Fact: So, just for this discussion let’s say you still want your floor wardens to ‘sweep’ their assigned area and while doing so you have them place a post-it on the outside of a room to indicate to incoming firefighters that the room has been checked.  In fact there are pre-made door signs you can purchase (like the old style hotel do not disturb signs) that read the room is clear. For most if not all fire departments that’s not going to work. Firefighters won’t pay attention to your signage, they will maintain their responsibility of insuring the room is clear of occupants and not rely on an unknown, likely untrained civilian to make that decision for them. Yes, there are specific techniques and skills used by emergency response personnel to perform a quick, effective and safe search.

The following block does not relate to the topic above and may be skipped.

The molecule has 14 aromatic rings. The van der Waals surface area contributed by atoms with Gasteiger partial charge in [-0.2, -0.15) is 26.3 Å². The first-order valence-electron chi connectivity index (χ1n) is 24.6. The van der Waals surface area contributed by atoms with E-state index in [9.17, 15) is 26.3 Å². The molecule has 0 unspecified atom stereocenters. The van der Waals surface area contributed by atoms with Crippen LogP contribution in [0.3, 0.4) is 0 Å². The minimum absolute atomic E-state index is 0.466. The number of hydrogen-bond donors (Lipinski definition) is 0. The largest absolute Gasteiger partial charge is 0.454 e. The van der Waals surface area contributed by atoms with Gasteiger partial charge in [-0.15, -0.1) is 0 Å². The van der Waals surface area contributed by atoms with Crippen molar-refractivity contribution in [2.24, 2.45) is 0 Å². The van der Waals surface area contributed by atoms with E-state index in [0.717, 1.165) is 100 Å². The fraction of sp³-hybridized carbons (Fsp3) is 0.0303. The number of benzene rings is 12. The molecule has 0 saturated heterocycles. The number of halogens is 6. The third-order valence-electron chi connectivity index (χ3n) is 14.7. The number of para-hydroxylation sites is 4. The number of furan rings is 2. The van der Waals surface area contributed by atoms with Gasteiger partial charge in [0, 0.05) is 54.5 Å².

Yes, as usual there are exceptions regarding ‘sweeping’ such as; when a floor warden is guiding occupants and themselves out of the building they can quickly scan an area for anyone not evacuating and direct them to follow the group out of the building. Remember, your written evacuation plan should be reviewed by your local fire authority.

Fact: Floor wardens: Go Down & Out – Not up & In!!
As mentioned before, while a floor warden is guiding occupants out and should someone needs assistance exiting they can, if done quickly and it is safe assist that person.  If that is not possible report the person and their location to a Team Leader and/or 9-1-1 personnel.

Misconception: Floor wardens giving North/South/East/West directions to occupants.